RURAL MARSHALL, Mo. — Lots of kids come home with drawings they made at school. But, 5-year old Jase Crumbaugh’s picture of the infamous Grinch was better than just refrigerator art. His mom, Cindy, thought he’d done so well she wondered if he received help from his kindergarten teacher at Hardeman School.
“I’m like, really, you drew that?” she asks. “And he said, ‘yeah, we watched a video on how to draw the Grinch.’ He did really well on it. I thought, ‘Let’s do something with this.'”
That got her thinking. Maybe she should have a poster made of it or a T-shirt just for him to wear. But then an idea came to her – maybe it could benefit other children. She worked with a T-shirt specialized company to make Jase’s artwork into a fundraiser for Children’s Mercy Hospital in Kansas City, specifically its cancer center.
“I chose Children’s Mercy because it’s a good hospital. You never know when your child may need something like that. My daughter had to go there once,” she says, adding her daughter’s health is now fine. “It seems like the right thing to do, I guess. It just popped into my head,” she says with a laugh.
It’s not uncommon for kids wanting to help other kids, like lemonade stands, says Jane Schrader, philanthropic and community engagement manager for Children’s Mercy. These acts of kindness help the hospital serve a half million children each year.
“When I was talking with his mom, Cindy, and she asked who he wanted to support this holiday season, he said kids. And that aligns perfectly with Children’s Mercy and what our mission is. It’s families like Jase’s and other community members that allow us to keep to our mission and we are so grateful,” Schrader says.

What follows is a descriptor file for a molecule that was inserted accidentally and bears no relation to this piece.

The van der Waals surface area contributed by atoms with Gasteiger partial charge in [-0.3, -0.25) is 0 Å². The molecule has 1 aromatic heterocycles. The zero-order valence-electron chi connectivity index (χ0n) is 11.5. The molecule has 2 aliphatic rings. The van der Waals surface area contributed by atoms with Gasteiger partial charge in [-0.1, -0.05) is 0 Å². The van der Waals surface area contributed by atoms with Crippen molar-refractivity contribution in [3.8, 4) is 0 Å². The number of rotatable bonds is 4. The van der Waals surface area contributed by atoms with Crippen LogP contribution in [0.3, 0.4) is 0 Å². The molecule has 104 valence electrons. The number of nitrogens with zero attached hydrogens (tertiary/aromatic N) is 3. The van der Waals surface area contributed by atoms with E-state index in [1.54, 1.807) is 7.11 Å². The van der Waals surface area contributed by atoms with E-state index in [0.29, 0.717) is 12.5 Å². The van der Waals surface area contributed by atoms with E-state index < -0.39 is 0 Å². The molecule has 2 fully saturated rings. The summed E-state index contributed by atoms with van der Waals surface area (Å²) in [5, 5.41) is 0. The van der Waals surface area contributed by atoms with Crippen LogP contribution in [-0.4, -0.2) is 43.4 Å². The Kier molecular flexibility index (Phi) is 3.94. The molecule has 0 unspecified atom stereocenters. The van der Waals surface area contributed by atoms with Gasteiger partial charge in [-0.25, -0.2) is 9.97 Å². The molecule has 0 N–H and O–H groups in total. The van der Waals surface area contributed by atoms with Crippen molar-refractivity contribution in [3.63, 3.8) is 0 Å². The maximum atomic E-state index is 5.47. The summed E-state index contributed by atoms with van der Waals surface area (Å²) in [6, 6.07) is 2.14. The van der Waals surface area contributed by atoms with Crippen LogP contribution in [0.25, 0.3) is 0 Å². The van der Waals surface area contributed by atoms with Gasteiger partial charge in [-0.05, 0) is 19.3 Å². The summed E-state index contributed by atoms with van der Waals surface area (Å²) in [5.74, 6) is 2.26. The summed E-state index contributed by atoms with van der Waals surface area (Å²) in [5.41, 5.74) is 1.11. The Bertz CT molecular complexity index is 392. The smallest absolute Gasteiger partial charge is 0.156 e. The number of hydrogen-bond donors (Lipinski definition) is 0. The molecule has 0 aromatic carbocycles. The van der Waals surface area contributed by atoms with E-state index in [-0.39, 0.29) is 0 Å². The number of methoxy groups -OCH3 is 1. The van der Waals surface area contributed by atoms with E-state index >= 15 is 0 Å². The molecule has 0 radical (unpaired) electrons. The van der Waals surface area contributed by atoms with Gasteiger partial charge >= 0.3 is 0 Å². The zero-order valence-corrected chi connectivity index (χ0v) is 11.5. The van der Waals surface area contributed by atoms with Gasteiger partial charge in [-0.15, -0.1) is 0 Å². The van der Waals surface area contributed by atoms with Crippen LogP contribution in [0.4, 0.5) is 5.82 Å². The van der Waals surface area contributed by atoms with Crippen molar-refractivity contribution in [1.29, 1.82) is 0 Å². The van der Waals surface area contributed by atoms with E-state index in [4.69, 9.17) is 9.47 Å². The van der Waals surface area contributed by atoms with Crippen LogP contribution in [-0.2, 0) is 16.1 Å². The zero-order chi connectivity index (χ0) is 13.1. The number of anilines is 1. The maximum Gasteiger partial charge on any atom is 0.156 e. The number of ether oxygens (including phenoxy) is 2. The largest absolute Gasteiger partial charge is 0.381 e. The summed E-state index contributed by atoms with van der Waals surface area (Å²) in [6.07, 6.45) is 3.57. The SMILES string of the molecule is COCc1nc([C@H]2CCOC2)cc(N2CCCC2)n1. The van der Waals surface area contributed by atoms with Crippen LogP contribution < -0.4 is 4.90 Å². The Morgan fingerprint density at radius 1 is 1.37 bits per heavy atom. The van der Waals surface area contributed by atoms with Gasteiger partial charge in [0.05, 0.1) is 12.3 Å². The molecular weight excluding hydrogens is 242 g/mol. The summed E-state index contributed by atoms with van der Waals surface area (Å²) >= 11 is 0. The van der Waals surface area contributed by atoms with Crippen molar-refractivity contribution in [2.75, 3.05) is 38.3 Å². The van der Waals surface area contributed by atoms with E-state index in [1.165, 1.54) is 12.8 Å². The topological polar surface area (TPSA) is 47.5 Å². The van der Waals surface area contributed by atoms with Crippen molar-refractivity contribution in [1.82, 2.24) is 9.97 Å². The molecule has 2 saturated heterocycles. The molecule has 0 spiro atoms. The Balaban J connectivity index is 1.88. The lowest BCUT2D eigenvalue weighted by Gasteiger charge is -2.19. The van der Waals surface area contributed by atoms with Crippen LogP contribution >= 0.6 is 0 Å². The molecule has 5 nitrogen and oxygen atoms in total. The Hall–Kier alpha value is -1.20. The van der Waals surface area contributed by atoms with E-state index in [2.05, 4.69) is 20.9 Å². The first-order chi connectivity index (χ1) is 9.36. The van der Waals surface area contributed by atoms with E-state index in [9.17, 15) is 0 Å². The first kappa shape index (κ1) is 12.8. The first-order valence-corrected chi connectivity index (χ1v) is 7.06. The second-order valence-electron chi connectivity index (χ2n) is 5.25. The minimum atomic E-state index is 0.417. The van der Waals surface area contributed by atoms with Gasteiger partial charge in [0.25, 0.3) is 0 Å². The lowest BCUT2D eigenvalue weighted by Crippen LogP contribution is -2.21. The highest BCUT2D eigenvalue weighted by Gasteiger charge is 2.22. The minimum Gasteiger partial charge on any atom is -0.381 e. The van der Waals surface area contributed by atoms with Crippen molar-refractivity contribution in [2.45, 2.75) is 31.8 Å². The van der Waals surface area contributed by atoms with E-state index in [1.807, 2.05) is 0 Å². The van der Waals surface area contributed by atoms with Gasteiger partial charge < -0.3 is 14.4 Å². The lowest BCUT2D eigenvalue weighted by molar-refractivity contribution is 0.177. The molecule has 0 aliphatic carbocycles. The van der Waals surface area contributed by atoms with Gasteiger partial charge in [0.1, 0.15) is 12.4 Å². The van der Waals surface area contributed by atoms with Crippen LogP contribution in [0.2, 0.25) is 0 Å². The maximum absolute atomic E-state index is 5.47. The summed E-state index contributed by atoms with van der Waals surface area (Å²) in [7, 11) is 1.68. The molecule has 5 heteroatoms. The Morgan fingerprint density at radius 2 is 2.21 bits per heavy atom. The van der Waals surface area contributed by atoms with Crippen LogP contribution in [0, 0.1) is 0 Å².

Underneath Jase’s picture is a line that echoes The Grinch’s words about the meaning of Christmas: “Maybe, perhaps, Christmas doesn’t come from a store. Maybe Christmas, perhaps, it means a bit more.” Their words are: “Maybe, perhaps, we can help with a cure.”
Within hours after contacting the Children’s Mercy, Jase’s fundraiser was linked to the hospital website. His family’s somewhat modest fundraising goal of $500 has been met, primarily through the T-shirt company specializing in fundraisers. But they’re hoping more will donate to the cause.
“He was so excited he’d beat our goal. He said, ‘those kids are going to scream,'” Crumbaugh says with a laugh as she recalls his excitement.
See Jase’s excitement, when his mom videotaped his response (below).
He might have been a mean one, Mr. Grinch. But the moral to the Grinch story is not to lose sight of the spirit of the holiday: the season of giving.
His T-shirt is available for purchase until the end of today, Dec. 23, but the deadline may be extended a few days more, Crumbaugh says. Those interested can click here to go to Children’s Mercy website, champions.childrensmercy.org, to support the effort. Individuals can also donate money in any amount in lieu of a shirt.